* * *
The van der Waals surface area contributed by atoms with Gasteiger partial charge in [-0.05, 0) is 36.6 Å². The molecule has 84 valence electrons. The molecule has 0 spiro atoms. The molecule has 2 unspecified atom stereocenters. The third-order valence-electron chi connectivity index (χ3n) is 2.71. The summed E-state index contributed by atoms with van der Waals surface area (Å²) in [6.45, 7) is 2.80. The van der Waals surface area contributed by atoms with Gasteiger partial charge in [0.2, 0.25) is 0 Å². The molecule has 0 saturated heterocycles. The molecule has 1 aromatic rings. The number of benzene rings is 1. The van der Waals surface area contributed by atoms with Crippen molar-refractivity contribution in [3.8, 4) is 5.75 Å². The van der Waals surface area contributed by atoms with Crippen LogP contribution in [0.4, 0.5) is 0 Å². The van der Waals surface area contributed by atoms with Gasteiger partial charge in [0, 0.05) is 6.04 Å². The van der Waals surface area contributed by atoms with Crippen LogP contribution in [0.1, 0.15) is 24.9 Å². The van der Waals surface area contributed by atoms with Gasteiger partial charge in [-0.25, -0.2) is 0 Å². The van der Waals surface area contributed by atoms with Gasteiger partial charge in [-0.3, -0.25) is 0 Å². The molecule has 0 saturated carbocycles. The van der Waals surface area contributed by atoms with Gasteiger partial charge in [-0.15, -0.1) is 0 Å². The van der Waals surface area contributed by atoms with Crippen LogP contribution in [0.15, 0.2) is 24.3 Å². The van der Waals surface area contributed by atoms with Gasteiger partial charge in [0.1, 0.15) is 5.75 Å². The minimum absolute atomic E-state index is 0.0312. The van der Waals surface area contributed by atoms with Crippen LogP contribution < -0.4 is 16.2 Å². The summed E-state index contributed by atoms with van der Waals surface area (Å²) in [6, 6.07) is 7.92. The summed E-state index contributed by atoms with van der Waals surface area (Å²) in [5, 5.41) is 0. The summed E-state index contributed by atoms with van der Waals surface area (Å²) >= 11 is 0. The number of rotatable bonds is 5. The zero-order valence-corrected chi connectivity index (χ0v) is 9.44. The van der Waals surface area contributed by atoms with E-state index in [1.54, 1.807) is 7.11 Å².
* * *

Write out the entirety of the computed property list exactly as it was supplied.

The van der Waals surface area contributed by atoms with Gasteiger partial charge in [-0.05, 0) is 36.6 Å². The molecule has 84 valence electrons. The molecule has 0 spiro atoms. The molecule has 2 unspecified atom stereocenters. The third-order valence-electron chi connectivity index (χ3n) is 2.71. The summed E-state index contributed by atoms with van der Waals surface area (Å²) in [6.45, 7) is 2.80. The van der Waals surface area contributed by atoms with Gasteiger partial charge in [0.2, 0.25) is 0 Å². The molecule has 0 saturated heterocycles. The molecule has 1 aromatic rings. The number of benzene rings is 1. The van der Waals surface area contributed by atoms with Crippen molar-refractivity contribution in [3.8, 4) is 5.75 Å². The van der Waals surface area contributed by atoms with Crippen LogP contribution in [0.4, 0.5) is 0 Å². The van der Waals surface area contributed by atoms with Gasteiger partial charge in [0, 0.05) is 6.04 Å². The van der Waals surface area contributed by atoms with Crippen LogP contribution in [0.1, 0.15) is 24.9 Å². The van der Waals surface area contributed by atoms with Gasteiger partial charge in [-0.25, -0.2) is 0 Å². The van der Waals surface area contributed by atoms with Gasteiger partial charge in [-0.3, -0.25) is 0 Å². The molecule has 0 saturated carbocycles. The van der Waals surface area contributed by atoms with Gasteiger partial charge in [-0.15, -0.1) is 0 Å². The van der Waals surface area contributed by atoms with Crippen LogP contribution in [0.15, 0.2) is 24.3 Å². The van der Waals surface area contributed by atoms with Gasteiger partial charge in [0.1, 0.15) is 5.75 Å². The minimum absolute atomic E-state index is 0.0312. The van der Waals surface area contributed by atoms with Crippen LogP contribution < -0.4 is 16.2 Å². The summed E-state index contributed by atoms with van der Waals surface area (Å²) in [6, 6.07) is 7.92. The summed E-state index contributed by atoms with van der Waals surface area (Å²) in [5, 5.41) is 0. The summed E-state index contributed by atoms with van der Waals surface area (Å²) >= 11 is 0. The number of rotatable bonds is 5. The zero-order valence-corrected chi connectivity index (χ0v) is 9.44. The van der Waals surface area contributed by atoms with E-state index in [1.54, 1.807) is 7.11 Å².